“ * * * the District Court of Santa Fe County in a hearing on an appeal from the decision of such administrative officer may only reverse it where it is established by the evidence that the action of such official was unreasonable, arbitrary or capricious.”
It was contended by appellee in his bill of review before the District Court that, even though the statute had not been complied with, by proper posting as required before the issuance of the license, such was not a ground authorizing the revocation and cancellation of the liquor license theretofore issued, for the reason that Section 61-601, New Mexico Statutes 1941 Annotated specifically enumerated the grounds upon which a liquor license might be suspended or revoked after a hearing by the" Chief of the Division of Liquor Control; that a failure of proper posting or failure of the Chief to comply with the law was not given in the act as a ground of revocation. This last mentioned section of the statutes in setting up grounds for revocation of a license obviously implies-that a prior valid license had been issued and the grounds of revocation enumerated in the statute relate-to misconduct of one kind or another on- the part of the licensee which would authorize the cancellation of his license after a proper hearing before the Chief of the Division of Liquor Control. This section of the statute is confined solely to misconduct on the part of the licensee. It has nothing whatever to do with licenses granted without authority or in direct conflict with the statute. 'Other sections of our statute prohibit the issuance of any license for a liquor store within 300 feet. of a church, or within one and one-half miles of a military base.
The administrative officer granting a liquor license has inherent power to cancel the same upon a hearing if he finds from substantial evidence that the license- was issued without legal authority or contrary to the express provisions of the statute prescribing and limiting the power and-the manner of the issuance of such licenses. If this were not the rule the Chief of the Division of Liquor Control could issue licenses at will and promiscuously without regard to the statutes granting, governing and limiting his power- in that regard.
*189In view of the nature of the liquor business as it has heretofore been described by the various opinions of this court any practice of allowing the issuance of liquor licenses without regard to the statutes governing the issuance thereof might lead to intolerable danger and chaos. The Chief of the Division of Liquor Control having power to grant liquor licenses under the provisions of the statute has likewise inherent power to cancel and revoke any license which he - finds has been, for any reason, issued without authority or issued in conflict with the statutes governing and limiting the issuance thereof. The conclusions of the District Court to the effect that the appellant was without jurisdiction or power to revoke the illegal license in question was clearly erroneous. The former Chief of the Division of Liquor Control- had no discretion in the matter of causing the notice to be posted exactly as prescribed by the mandatory provisions, of the statute. He was required to follow the statute. He had no power to ignore or waive the provisions thereof. The appellant, or his predecessor, not only had the right and power to revoke and cancel the license illegally issued, but it was the duty of either of them to procéed to cancel and'revoke it upon discovering that it had been issued without legal authority and in contradiction of the plain provisions of Ihe statute. * •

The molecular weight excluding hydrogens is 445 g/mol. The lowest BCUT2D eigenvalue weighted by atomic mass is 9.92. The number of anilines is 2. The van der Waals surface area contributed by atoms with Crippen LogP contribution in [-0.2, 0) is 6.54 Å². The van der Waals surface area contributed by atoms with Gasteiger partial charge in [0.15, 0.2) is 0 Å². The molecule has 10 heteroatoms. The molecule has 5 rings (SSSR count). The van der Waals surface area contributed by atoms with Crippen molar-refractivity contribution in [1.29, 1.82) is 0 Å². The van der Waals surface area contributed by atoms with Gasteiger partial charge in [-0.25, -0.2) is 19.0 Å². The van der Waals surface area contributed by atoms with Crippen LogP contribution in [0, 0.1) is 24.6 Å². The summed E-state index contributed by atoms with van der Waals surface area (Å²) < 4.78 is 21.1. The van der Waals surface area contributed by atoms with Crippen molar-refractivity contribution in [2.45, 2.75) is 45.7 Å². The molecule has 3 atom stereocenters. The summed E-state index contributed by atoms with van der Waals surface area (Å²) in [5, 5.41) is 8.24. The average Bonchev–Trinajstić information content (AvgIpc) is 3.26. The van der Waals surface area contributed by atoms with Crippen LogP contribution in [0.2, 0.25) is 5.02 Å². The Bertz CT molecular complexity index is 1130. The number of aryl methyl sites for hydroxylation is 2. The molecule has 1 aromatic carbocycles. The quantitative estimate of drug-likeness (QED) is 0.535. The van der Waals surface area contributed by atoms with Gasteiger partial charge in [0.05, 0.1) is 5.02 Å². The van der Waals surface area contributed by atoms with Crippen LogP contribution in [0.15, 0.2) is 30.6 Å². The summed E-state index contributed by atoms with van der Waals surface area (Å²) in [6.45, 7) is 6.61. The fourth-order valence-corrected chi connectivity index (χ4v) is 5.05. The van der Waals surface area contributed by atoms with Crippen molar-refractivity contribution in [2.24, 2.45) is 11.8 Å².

We quote from 48 C.J.S., Intoxicating Liquors, § 174:'
“The power of revoking the permit for cause, is generally vested in the officer, committee, or court, which granted it, as incidental to the granting power. A liquor commissioner, having quasi-legislative power to regulate liquor permits, may modify, change, or revoke a permit where his legislative action is a regulation under the police power”. . . .
At 59 C.J. 1072, Sec. 630, it is stated:
“A mandatory provision in a statute is one, the omission to follow which renders the proceeding to which it relates illegal and void, while a directory provision is one the observance of which is not necessary to the validity of the proceeding; * * * ”,
The judgment of the District Court adjudging and decreeing that the order Of' appellant revoking appellee’s retail liquor' license No. 1356 be vacated and set' aside and restoring and reinstating the said liquor license to the appellee was érroneous arid the said judgment of the. District Court is reversed and the cause remanded to thp District Court-with Instructions, to. set .aside, *190and vacate its said judgment and to reinstate the former order of the appellant herein entered on February 8, 1951, revoking and setting aside the license in question and ordering the appellee to surrender said license to the appellant forthwith.
It is so ordered.
SADLER, C. J., and COMPTON, J., concur.
McGHEE and LUJAN, JJ., dissent.